Three ways sharks reproduce

hammerhead shark

By Priscilla Seah, aquarist at S.E.A. Aquarium

In an earlier post, we shared the different ways marine animals reproduce. Today we’d like to dive deeper into one animal in particular – the sharks.

Compared to most fish, where the female fish release thousands of eggs into the water for male fish to fertilise, sharks fertilise their young internally and have a smaller number of young.

During mating, the male shark bites on the female shark’s left or right pectoral fin, flips her over and insert his clasper to channel semen into her cloaca. The shark sperm then fertilises inside the female shark.

shark anatomy

Female sharks reproduce in three different ways, depending on the species. They either

  • give birth to live young (viviparous)
  • lay eggs (oviparous)
  • or hatch eggs in their bodies before giving birth to live young (oviviparous)

Baby sharks, called pups, are left to fend for themselves after they are born.


Live birth (viviparous)

Some sharks are viviparous which means the pups develop inside the mother shark’s body in a very thin-walled sac within the womb and receives nutrient through a yolk placenta.

The mother shark gives birth to a litter of live young of two to 20 pups.

Bonnethead shark and Blacktip reef shark are viviparous sharks. Find them at the Shark Seas at S.E.A. Aquarium.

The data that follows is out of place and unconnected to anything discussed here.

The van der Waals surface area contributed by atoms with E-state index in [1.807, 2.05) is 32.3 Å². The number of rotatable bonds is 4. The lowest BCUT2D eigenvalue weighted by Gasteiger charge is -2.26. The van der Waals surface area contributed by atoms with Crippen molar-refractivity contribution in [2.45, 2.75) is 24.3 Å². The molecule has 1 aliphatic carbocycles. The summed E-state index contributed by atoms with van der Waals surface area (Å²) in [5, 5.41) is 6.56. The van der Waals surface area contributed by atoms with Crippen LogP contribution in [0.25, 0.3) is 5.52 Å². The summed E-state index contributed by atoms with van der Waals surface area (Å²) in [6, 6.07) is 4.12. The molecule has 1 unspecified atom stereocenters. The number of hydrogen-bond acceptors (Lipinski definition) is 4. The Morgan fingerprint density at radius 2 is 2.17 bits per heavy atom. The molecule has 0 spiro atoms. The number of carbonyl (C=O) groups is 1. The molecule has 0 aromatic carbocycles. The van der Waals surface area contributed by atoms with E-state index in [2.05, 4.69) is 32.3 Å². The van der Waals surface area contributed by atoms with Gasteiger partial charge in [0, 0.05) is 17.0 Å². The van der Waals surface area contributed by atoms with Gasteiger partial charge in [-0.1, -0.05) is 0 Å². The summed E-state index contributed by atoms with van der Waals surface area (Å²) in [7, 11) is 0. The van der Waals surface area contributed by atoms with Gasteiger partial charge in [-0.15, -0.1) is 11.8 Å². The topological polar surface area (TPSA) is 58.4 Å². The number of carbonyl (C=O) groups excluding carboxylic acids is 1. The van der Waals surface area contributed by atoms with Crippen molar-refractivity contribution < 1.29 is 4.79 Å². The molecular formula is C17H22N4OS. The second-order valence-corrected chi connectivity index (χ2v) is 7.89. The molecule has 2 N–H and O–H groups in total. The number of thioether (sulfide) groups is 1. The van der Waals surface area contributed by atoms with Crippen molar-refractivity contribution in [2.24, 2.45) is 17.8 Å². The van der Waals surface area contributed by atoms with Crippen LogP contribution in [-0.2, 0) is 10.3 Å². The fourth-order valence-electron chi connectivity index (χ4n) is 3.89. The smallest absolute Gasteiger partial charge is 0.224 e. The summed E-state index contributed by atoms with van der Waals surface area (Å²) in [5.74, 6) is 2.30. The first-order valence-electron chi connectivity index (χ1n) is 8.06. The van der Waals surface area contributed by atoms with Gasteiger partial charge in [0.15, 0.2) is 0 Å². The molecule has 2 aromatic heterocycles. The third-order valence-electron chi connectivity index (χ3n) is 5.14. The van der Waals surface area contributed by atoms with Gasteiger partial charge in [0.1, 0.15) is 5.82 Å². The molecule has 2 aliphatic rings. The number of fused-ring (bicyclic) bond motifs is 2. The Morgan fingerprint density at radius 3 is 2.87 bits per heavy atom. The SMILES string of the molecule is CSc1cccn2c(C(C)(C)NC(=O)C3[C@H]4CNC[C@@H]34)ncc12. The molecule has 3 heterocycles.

Bonnethead shark pup
Bonnethead shark pup

Lay eggs (oviparous)

Leopard shark growth

Some sharks are oviparous. The female shark lay eggs from which the pups hatch. Shark eggs, called mermaid’s purse, are often protected by a leathery case and has yolk which provides food to the pups.

The Leopard shark and Bamboo shark are oviparous sharks, you can find it in S.E.A. Aquarium’s Open Ocean Habitat.

Leopark shark pup in an egg
Leopard shark pup in an egg
Bamboo shark pup in an egg


Eggs with live birth (ovoviviparous)

Ovoviviparous sharks give birth to live young that developed from eggs hatched inside the mother’s body. They get their nutrients from the yolk inside the eggs which is different from viviparous pup which get their nutrients from placenta.

In some sharks, the stronger pups eat the weaker ones in their mother’s womb. Some pups look completely different from their parents.

Tawny nurse shark is ovoviviparous shark, which you can find it in Shark Seas at S.E.A. Aquarium.

Tawny nurse shark
Tawny nurse shark

Come see over 100 sharks from more than 12 different species at Shark Seas and the Open Ocean Habitat at S.E.A. Aquarium.


How do sharks reproduce

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